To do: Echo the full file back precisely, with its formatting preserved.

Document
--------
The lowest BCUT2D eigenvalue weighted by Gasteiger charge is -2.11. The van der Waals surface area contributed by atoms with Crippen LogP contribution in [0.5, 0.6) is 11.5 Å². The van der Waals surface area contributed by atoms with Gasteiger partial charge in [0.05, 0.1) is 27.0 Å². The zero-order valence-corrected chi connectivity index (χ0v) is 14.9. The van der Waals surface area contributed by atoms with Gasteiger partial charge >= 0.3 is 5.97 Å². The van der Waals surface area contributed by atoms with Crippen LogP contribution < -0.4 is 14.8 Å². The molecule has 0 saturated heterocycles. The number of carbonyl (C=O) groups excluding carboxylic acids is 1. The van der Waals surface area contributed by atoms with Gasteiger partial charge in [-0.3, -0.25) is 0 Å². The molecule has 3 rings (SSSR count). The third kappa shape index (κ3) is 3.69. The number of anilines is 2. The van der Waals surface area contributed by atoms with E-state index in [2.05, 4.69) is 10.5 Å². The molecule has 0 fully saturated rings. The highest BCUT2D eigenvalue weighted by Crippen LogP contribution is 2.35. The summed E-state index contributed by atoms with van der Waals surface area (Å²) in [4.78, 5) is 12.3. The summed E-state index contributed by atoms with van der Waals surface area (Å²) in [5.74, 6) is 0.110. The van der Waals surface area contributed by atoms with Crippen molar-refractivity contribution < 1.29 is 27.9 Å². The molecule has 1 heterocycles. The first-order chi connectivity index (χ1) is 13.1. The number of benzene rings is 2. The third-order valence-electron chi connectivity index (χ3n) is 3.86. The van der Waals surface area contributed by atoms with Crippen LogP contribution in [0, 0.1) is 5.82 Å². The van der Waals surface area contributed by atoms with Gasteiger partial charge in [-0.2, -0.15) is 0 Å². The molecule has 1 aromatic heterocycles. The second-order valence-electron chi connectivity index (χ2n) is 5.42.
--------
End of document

The lowest BCUT2D eigenvalue weighted by Gasteiger charge is -2.11. The van der Waals surface area contributed by atoms with Crippen LogP contribution in [0.5, 0.6) is 11.5 Å². The van der Waals surface area contributed by atoms with Gasteiger partial charge in [0.05, 0.1) is 27.0 Å². The zero-order valence-corrected chi connectivity index (χ0v) is 14.9. The van der Waals surface area contributed by atoms with Gasteiger partial charge >= 0.3 is 5.97 Å². The van der Waals surface area contributed by atoms with Crippen LogP contribution < -0.4 is 14.8 Å². The molecule has 0 saturated heterocycles. The number of carbonyl (C=O) groups excluding carboxylic acids is 1. The van der Waals surface area contributed by atoms with Gasteiger partial charge in [-0.3, -0.25) is 0 Å². The molecule has 3 rings (SSSR count). The third kappa shape index (κ3) is 3.69. The number of anilines is 2. The van der Waals surface area contributed by atoms with E-state index in [2.05, 4.69) is 10.5 Å². The molecule has 0 fully saturated rings. The highest BCUT2D eigenvalue weighted by Crippen LogP contribution is 2.35. The summed E-state index contributed by atoms with van der Waals surface area (Å²) in [4.78, 5) is 12.3. The summed E-state index contributed by atoms with van der Waals surface area (Å²) in [5.74, 6) is 0.110. The van der Waals surface area contributed by atoms with Crippen molar-refractivity contribution < 1.29 is 27.9 Å². The molecule has 1 heterocycles. The first-order chi connectivity index (χ1) is 13.1. The number of benzene rings is 2. The third-order valence-electron chi connectivity index (χ3n) is 3.86. The van der Waals surface area contributed by atoms with Crippen LogP contribution in [0, 0.1) is 5.82 Å². The van der Waals surface area contributed by atoms with Gasteiger partial charge in [-0.2, -0.15) is 0 Å². The molecule has 1 aromatic heterocycles. The second-order valence-electron chi connectivity index (χ2n) is 5.42.